Forschungs- & Entwicklungsinformationsdienst der Gemeinschaft - CORDIS

Establishment of homozygous lines of transgenic rice expressing GNA lectin, PHA-E lectin and Bt toxin, respectively

The specific objectives were to produce transgenic rice plants expressing snowdrop lectin (GNA), Phaseolus vulgaris agglutinin E-form (PHA-E) and Bacillus thuringiensis toxin (Bt) constitutively expressed throughout the rice tissue and therefore provide the necessary transgenic plant material for the programme. Quantitative immunological techniques were employed to assay levels of accumulation of transgene products in the transgenic rice plants, and to generate lines of progeny plants containing defined levels of transgene products in the harvested seeds.

Primary transformants of rice plants containing the gene constructs for expression of the selected foreign proteins (GNA, PHA-E) were produced by particle gun bombardment of mature, seed-derived callus. Calli were bombarded with gold particles coated with DNA of the plasmids to be co-transformed together with the plasmid containing the selectable marker gene. After bombardment, calli were transferred to proliferation medium to allow plantlet formation. Plantlets were separated, transferred to rooting medium and after root induction, to soil. Plantlets were screened for transgene presence by PCR while still in tissue culture (when approx. 5cm high), using primers directed against the appropriate transgene coding sequence. Plantlets negative for the transgene were discarded at this stage. Rooted plantlets growing on in soil were screened for the presence and accumulation of the transgene product by immunological assay (Western blotting after analysis of total protein by SDS-PAGE). The remaining plants were grown on to maturity in growth rooms under high-light conditions, and allowed to set seed by selfing.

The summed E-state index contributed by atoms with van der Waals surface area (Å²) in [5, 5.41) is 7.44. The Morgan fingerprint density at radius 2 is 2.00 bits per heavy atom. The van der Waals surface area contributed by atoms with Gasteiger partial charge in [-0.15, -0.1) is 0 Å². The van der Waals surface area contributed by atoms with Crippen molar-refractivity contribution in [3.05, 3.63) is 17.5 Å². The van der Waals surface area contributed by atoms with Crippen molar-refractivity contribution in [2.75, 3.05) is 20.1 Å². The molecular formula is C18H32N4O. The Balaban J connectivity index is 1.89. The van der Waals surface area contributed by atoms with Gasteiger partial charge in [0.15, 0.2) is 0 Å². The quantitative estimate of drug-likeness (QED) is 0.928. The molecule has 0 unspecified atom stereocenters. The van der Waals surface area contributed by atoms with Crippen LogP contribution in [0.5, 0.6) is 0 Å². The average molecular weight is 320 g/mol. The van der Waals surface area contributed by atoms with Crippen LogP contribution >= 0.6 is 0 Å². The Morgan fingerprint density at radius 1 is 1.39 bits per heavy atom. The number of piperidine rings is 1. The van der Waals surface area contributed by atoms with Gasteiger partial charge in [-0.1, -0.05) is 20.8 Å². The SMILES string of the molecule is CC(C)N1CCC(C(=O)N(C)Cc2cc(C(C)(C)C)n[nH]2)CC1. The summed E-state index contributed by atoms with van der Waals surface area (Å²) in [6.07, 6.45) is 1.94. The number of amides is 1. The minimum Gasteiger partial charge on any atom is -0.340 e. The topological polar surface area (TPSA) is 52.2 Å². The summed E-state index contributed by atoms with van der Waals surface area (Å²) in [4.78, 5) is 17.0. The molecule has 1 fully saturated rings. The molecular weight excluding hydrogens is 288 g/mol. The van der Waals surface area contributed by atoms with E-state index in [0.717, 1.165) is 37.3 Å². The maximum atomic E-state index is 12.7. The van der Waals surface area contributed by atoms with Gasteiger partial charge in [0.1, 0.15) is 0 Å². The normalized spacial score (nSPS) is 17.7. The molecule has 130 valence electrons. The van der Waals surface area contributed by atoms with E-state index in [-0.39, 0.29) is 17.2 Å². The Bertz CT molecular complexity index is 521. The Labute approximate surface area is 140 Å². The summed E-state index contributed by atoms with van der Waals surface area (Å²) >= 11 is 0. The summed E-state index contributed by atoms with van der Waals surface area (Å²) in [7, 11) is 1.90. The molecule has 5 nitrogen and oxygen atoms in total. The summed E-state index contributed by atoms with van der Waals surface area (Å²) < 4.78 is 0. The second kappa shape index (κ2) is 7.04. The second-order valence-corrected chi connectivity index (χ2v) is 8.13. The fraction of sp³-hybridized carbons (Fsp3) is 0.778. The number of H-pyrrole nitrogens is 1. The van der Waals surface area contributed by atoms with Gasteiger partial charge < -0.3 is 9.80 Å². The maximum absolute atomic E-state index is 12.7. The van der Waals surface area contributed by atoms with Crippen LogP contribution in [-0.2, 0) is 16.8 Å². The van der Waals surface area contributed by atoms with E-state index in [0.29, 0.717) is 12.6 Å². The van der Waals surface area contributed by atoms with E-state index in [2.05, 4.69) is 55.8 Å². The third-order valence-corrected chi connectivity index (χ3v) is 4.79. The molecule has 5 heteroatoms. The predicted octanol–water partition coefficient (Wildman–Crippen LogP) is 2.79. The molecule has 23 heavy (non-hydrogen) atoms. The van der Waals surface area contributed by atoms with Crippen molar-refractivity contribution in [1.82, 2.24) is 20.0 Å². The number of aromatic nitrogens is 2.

Immuno-dot blot assays were used to quantify levels of accumulation of transgene products in selected primary transformant rice plants; quantification was carried out by densitometry of X-ray films exposed to the blots, using Bio Rad Molecular Analyst software. Based on these assays, positive and negative expressors for the transgenes were selected. These plants were used as the basis for transgenic rice lines and controls. Seed from subsequent generations were assayed to establish defined levels of transgene product accumulation in the selected lines.

PHA-E expression at the mature stage in the selected lines was highest in seeds (approximately 0.78% total soluble protein), and lowest in the root (Approximately 0.051% total soluble protein). Stability of transgene expression was also assessed employing quantitative immunoassays (dot-blot) in progeny plants from the selected primary transformants. The expression levels in seeds from three successive generations (T1-T3) was 0.75, 0.74, and 0.77% of the total soluble protein respectively, indicating no significant differences over time. At T4 (the latest generation) seeds still showed some degree of heterozygocity.

GNA expression levels were highest in seeds (0.98%) and lowest in leaves (0.25%). As with PHA-E, GNA expression in the seeds was relatively constant over three consequetive generations (T1-T3, 1.01, 1.4, 1.2% respectively). Seeds from the final generation (T6) were all homozygous after screening by immunoassay.

Bt toxin expression levels were lowest in seeds (0.018%) and highest in the leaf sheath (0.28%). The level of expression in seeds over three successive generations (T9-T11) was 0.017, 0.016, and 0.015% respectively, showing no significant differences over time. The final generation of the seeds (T11) were homozygous.

More information on the project can be found at:

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Reported by

University of Newcastle
University of Newcastle upon Tyne
NE1 7RU Newcastle upon Tyne
United Kingdom
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